Credit Card Laws and You

More control over fees, fees, fees

Every year Americans pay $15 billion in credit card penalty fees.

The CARD Act has two main provisions to protect consumers from unfair fees and penalties.

First, credit card companies must give consumers at least 21 days to pay their bills. Also, they must set due dates that are consistent each month. No weekend, holiday, or middle-of-the-day payment deadlines.

Second, consumers must opt in to over-limit fees. Before, if a consumer tried to buy a $50 item but only had a $20 available balance on his credit card, his card would be accepted. On his next statement he’d have been charged a fee.

Now, a consumer must opt in to over-limit fees. If he doesn’t, that $50 purchase would be declined and he would not be charged a fee.

Stay off my campus

To protect young consumers, the CARD Act prohibits credit card companies from marketing on or near (any closer than 1,000 yards) college campuses or at a school-related event.

Also, card issuers are prohibited from offering anything tangible to encourage young people to sign up for credit cards.

18? Wait or get a job

Before the CARD Act, receiving a credit card offer on your 18th birthday could have been seen as a rite of passage into the adult world.

Now, companies can’t give a credit card to anyone younger than 21 years old. If someone is underage and wants to open a credit card, a cosigner or proof of income and means to pay is required.

If you want to start building credit now, be smart about it.

Be smart about credit

Despite the protections offered by the CARD Act, whether or not you end up with credit card debt is largely a result of your choices.

A credit card can be a great way for a young adult to build a credit history. Here are some guidelines:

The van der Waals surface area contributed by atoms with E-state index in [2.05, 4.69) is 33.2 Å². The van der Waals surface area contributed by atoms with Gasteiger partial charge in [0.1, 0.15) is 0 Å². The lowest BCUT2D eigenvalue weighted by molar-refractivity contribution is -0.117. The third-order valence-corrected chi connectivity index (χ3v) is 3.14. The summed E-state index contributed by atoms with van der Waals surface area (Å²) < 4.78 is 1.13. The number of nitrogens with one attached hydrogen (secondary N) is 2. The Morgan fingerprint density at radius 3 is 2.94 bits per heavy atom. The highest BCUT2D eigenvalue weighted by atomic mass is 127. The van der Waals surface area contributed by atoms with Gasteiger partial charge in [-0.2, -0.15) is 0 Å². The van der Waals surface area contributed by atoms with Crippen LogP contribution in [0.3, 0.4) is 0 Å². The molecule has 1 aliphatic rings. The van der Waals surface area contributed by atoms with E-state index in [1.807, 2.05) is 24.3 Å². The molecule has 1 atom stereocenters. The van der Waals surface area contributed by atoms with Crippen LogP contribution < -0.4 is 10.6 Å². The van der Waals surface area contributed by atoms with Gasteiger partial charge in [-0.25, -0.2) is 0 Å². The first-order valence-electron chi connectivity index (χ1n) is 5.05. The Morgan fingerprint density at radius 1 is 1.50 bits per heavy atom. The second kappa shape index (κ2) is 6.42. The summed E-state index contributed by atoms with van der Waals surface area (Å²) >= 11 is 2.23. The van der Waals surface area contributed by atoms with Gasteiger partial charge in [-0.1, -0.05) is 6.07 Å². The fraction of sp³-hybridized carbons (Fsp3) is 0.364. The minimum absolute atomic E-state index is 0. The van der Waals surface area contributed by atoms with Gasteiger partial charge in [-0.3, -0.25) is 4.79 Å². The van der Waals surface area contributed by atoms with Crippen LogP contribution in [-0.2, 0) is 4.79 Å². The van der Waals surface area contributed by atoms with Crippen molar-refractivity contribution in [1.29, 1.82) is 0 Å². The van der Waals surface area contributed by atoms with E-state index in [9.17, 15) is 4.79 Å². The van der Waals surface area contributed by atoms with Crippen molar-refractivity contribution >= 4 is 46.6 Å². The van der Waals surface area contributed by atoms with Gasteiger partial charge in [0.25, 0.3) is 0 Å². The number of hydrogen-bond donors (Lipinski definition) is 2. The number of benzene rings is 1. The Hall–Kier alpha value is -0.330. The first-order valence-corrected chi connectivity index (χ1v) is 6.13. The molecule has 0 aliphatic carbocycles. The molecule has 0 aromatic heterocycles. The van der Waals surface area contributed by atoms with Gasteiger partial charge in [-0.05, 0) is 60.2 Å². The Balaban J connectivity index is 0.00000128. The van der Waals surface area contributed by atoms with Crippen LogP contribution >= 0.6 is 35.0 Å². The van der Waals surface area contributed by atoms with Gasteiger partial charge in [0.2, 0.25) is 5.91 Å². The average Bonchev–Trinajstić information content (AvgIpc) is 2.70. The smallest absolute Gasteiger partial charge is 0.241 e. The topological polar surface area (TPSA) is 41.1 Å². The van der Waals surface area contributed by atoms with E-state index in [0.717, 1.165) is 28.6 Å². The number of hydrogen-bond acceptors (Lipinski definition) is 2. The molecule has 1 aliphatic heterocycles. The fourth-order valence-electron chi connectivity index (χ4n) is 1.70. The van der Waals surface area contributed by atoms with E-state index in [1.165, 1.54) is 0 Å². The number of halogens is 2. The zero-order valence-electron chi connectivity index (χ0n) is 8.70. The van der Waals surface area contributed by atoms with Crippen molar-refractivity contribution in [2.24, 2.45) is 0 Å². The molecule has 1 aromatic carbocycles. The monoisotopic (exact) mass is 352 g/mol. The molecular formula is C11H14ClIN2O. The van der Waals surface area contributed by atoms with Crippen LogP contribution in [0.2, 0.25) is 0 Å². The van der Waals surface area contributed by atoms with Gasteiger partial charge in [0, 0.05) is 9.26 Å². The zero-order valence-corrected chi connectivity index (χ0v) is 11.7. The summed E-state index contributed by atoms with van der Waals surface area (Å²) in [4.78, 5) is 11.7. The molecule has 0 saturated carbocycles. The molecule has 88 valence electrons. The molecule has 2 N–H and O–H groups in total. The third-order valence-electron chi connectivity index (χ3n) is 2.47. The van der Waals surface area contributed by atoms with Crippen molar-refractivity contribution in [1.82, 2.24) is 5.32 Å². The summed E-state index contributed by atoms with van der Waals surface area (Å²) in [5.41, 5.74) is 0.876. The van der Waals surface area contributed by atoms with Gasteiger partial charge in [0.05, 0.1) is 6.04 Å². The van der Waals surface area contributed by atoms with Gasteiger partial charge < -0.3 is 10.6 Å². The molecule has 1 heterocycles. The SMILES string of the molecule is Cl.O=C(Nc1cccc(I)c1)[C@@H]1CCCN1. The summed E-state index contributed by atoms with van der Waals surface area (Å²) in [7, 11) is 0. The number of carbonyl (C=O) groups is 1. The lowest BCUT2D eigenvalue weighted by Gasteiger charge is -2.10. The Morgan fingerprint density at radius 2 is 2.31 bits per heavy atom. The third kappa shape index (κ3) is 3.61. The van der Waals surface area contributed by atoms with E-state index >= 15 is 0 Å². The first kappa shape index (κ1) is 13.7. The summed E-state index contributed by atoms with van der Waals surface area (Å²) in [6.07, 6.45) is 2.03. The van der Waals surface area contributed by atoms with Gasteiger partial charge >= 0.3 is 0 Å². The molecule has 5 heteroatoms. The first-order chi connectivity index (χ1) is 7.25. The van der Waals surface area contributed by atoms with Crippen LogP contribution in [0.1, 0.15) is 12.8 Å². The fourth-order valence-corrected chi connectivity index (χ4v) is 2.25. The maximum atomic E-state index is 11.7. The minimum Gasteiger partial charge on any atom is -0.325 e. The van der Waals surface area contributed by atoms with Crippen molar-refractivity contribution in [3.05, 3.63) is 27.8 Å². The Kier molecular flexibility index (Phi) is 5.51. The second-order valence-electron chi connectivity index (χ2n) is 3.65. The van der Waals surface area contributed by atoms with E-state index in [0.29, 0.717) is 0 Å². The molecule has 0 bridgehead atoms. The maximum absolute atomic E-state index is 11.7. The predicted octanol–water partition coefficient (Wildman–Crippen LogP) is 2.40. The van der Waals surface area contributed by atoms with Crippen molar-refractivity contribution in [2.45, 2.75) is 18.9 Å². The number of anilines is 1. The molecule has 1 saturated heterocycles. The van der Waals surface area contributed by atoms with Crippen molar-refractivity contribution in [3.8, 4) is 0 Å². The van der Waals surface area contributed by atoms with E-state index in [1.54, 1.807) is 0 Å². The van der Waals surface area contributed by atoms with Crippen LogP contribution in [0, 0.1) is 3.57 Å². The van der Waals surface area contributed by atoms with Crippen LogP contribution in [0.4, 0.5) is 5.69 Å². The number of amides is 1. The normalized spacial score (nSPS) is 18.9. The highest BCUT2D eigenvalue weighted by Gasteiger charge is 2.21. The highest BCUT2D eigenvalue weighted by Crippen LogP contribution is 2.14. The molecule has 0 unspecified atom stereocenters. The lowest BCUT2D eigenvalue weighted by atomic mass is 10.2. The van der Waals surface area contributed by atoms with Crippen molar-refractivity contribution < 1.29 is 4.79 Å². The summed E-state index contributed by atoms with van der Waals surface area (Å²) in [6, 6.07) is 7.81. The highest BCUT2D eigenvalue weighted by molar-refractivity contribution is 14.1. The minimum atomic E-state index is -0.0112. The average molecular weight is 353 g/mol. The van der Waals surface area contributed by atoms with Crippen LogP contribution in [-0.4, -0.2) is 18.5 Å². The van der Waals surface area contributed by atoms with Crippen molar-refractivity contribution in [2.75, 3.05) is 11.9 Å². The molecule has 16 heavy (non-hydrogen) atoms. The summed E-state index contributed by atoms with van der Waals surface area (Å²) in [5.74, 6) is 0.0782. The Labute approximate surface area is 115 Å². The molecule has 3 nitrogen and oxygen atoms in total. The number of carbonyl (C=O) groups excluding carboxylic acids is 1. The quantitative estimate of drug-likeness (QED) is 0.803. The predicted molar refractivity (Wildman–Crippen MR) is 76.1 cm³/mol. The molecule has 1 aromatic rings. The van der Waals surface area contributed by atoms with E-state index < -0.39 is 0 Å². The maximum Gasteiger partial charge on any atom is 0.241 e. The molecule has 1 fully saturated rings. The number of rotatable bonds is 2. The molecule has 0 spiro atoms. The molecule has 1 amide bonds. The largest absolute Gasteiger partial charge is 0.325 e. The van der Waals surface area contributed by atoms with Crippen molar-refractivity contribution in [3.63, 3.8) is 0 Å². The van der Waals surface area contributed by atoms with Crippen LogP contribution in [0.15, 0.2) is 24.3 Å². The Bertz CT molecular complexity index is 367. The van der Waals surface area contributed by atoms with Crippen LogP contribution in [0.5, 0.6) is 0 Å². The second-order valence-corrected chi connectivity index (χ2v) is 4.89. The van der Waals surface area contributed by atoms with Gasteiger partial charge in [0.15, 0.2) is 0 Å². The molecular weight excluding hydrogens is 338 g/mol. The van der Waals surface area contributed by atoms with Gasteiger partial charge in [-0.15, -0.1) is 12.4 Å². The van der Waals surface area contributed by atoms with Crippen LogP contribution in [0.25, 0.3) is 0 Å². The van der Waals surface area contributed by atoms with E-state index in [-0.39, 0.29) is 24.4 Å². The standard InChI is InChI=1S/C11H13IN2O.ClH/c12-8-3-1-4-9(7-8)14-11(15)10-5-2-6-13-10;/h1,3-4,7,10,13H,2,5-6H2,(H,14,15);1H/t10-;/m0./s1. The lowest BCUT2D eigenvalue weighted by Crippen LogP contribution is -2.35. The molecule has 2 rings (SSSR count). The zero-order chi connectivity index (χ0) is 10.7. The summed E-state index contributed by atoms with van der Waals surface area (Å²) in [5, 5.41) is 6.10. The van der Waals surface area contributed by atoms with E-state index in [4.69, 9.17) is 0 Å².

Learn healthy credit and money habits while in high school and college. That way, it’ll be easier and second nature to continue it when you graduate.

Although the CARD Act is there to protect you from unfair credit card practices, it’s not there to protect you from yourself. Be smart with your credit cards.

True or False: Because of terrorist activities, in 2006, the United States of America didn't celebrate Franklin's 300th birthday. Click Ben's head for the answer.
FALSE: Congress established a commission to recommend activities to celebrate Franklin's 300th birthday in 2006, calling him "one of the most extraordinary men of the generation that founded the United States."

Kelsey and friend
Austin, TX
p. 1 2
Recipient's e-mail address
Your e-mail address
"Being a student myself I find that the companies who want to do you wrong will do anything to get their foot in the door, so its nice that there was finally an act put in place to help the people from falling into the trap."
eafdahl, 17, san antonio, TX

Rate this Story

You must be logged in to post comments.

This space is for each subscribing credit union's unique invitation to elementary, middle, and high school students.
If no text is added by the subscriber, CUNA displays default text describing why credit unions are important to their members.